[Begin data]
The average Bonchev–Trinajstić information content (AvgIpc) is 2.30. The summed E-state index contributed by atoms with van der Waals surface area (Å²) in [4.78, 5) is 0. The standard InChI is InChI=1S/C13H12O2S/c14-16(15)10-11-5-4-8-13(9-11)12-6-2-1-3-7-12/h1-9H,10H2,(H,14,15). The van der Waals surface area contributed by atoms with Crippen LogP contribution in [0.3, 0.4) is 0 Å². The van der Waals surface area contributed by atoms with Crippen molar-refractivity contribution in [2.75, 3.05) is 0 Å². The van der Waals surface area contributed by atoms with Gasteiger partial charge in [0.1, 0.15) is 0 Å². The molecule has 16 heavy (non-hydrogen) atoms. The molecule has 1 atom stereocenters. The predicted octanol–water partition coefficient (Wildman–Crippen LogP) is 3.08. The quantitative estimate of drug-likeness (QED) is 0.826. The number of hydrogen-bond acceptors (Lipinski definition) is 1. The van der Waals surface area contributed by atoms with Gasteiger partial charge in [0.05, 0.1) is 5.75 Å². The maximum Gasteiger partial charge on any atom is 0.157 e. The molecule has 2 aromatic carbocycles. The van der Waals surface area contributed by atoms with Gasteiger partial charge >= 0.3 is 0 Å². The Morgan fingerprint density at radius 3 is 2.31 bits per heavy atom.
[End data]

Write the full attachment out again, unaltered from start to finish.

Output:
The average Bonchev–Trinajstić information content (AvgIpc) is 2.30. The summed E-state index contributed by atoms with van der Waals surface area (Å²) in [4.78, 5) is 0. The standard InChI is InChI=1S/C13H12O2S/c14-16(15)10-11-5-4-8-13(9-11)12-6-2-1-3-7-12/h1-9H,10H2,(H,14,15). The van der Waals surface area contributed by atoms with Crippen LogP contribution in [0.3, 0.4) is 0 Å². The van der Waals surface area contributed by atoms with Crippen molar-refractivity contribution in [2.75, 3.05) is 0 Å². The van der Waals surface area contributed by atoms with Gasteiger partial charge in [0.1, 0.15) is 0 Å². The molecule has 16 heavy (non-hydrogen) atoms. The molecule has 1 atom stereocenters. The predicted octanol–water partition coefficient (Wildman–Crippen LogP) is 3.08. The quantitative estimate of drug-likeness (QED) is 0.826. The number of hydrogen-bond acceptors (Lipinski definition) is 1. The van der Waals surface area contributed by atoms with Gasteiger partial charge in [0.05, 0.1) is 5.75 Å². The maximum Gasteiger partial charge on any atom is 0.157 e. The molecule has 2 aromatic carbocycles. The van der Waals surface area contributed by atoms with Gasteiger partial charge >= 0.3 is 0 Å². The Morgan fingerprint density at radius 3 is 2.31 bits per heavy atom.